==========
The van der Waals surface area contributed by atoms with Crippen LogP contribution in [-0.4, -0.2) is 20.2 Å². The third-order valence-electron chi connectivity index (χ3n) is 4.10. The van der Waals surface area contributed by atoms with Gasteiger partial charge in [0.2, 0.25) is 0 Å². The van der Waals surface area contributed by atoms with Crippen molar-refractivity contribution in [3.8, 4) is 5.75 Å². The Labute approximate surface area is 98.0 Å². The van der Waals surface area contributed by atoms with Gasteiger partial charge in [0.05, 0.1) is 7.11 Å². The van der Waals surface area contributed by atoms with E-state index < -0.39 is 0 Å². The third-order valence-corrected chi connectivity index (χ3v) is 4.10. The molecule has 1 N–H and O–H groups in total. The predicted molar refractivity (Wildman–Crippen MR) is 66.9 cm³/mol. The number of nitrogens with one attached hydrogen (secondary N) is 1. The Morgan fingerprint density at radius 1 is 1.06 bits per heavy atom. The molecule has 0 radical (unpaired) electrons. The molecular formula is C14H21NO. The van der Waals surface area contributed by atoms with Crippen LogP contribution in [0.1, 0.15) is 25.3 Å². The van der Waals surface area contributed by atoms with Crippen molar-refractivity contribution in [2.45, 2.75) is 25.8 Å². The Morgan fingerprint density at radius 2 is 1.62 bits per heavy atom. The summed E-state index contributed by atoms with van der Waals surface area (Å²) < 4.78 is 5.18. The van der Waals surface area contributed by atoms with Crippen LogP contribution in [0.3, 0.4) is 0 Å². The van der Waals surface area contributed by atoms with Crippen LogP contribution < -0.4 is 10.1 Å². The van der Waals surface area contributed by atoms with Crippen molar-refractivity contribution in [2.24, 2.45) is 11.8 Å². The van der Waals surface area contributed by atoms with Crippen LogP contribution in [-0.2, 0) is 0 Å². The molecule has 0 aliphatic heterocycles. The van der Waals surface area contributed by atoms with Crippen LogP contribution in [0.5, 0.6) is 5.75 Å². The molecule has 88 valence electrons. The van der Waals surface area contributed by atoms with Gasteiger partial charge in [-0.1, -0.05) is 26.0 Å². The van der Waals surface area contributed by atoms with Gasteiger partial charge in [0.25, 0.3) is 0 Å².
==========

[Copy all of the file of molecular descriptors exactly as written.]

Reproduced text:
The van der Waals surface area contributed by atoms with Crippen LogP contribution in [-0.4, -0.2) is 20.2 Å². The third-order valence-electron chi connectivity index (χ3n) is 4.10. The van der Waals surface area contributed by atoms with Gasteiger partial charge in [0.2, 0.25) is 0 Å². The van der Waals surface area contributed by atoms with Crippen molar-refractivity contribution in [3.8, 4) is 5.75 Å². The Labute approximate surface area is 98.0 Å². The van der Waals surface area contributed by atoms with Gasteiger partial charge in [0.05, 0.1) is 7.11 Å². The van der Waals surface area contributed by atoms with E-state index < -0.39 is 0 Å². The third-order valence-corrected chi connectivity index (χ3v) is 4.10. The molecule has 1 N–H and O–H groups in total. The predicted molar refractivity (Wildman–Crippen MR) is 66.9 cm³/mol. The number of nitrogens with one attached hydrogen (secondary N) is 1. The Morgan fingerprint density at radius 1 is 1.06 bits per heavy atom. The molecule has 0 radical (unpaired) electrons. The molecular formula is C14H21NO. The van der Waals surface area contributed by atoms with Crippen LogP contribution in [0.1, 0.15) is 25.3 Å². The van der Waals surface area contributed by atoms with Crippen molar-refractivity contribution in [2.45, 2.75) is 25.8 Å². The Morgan fingerprint density at radius 2 is 1.62 bits per heavy atom. The summed E-state index contributed by atoms with van der Waals surface area (Å²) < 4.78 is 5.18. The van der Waals surface area contributed by atoms with Crippen LogP contribution in [0.3, 0.4) is 0 Å². The van der Waals surface area contributed by atoms with Crippen LogP contribution < -0.4 is 10.1 Å². The van der Waals surface area contributed by atoms with Crippen molar-refractivity contribution in [2.24, 2.45) is 11.8 Å². The van der Waals surface area contributed by atoms with Crippen LogP contribution in [-0.2, 0) is 0 Å². The molecule has 0 aliphatic heterocycles. The van der Waals surface area contributed by atoms with Crippen LogP contribution in [0.5, 0.6) is 5.75 Å². The molecule has 88 valence electrons. The van der Waals surface area contributed by atoms with Gasteiger partial charge in [-0.1, -0.05) is 26.0 Å². The van der Waals surface area contributed by atoms with Gasteiger partial charge in [0.25, 0.3) is 0 Å².